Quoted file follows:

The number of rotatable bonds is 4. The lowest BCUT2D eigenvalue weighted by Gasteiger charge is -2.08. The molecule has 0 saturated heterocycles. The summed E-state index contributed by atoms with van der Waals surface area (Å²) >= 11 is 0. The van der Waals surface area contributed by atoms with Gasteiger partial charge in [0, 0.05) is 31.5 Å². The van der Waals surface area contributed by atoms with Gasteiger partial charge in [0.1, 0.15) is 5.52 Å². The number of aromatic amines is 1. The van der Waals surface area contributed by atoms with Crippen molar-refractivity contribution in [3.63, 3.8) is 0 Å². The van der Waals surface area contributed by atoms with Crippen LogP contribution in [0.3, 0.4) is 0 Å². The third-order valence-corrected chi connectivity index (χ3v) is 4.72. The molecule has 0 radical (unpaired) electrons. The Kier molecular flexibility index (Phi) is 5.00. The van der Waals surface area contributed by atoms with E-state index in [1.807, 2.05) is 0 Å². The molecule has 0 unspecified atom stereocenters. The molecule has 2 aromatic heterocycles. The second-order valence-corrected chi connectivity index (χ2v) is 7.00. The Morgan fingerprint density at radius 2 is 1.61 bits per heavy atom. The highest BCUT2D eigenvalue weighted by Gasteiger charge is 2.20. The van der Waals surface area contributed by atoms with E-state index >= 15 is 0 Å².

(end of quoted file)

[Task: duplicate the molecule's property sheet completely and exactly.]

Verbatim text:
The number of rotatable bonds is 4. The lowest BCUT2D eigenvalue weighted by Gasteiger charge is -2.08. The molecule has 0 saturated heterocycles. The summed E-state index contributed by atoms with van der Waals surface area (Å²) >= 11 is 0. The van der Waals surface area contributed by atoms with Gasteiger partial charge in [0, 0.05) is 31.5 Å². The van der Waals surface area contributed by atoms with Gasteiger partial charge in [0.1, 0.15) is 5.52 Å². The number of aromatic amines is 1. The van der Waals surface area contributed by atoms with Crippen molar-refractivity contribution in [3.63, 3.8) is 0 Å². The van der Waals surface area contributed by atoms with Crippen LogP contribution in [0.3, 0.4) is 0 Å². The third-order valence-corrected chi connectivity index (χ3v) is 4.72. The molecule has 0 radical (unpaired) electrons. The Kier molecular flexibility index (Phi) is 5.00. The van der Waals surface area contributed by atoms with E-state index in [1.807, 2.05) is 0 Å². The molecule has 0 unspecified atom stereocenters. The molecule has 2 aromatic heterocycles. The second-order valence-corrected chi connectivity index (χ2v) is 7.00. The Morgan fingerprint density at radius 2 is 1.61 bits per heavy atom. The highest BCUT2D eigenvalue weighted by Gasteiger charge is 2.20. The van der Waals surface area contributed by atoms with E-state index >= 15 is 0 Å².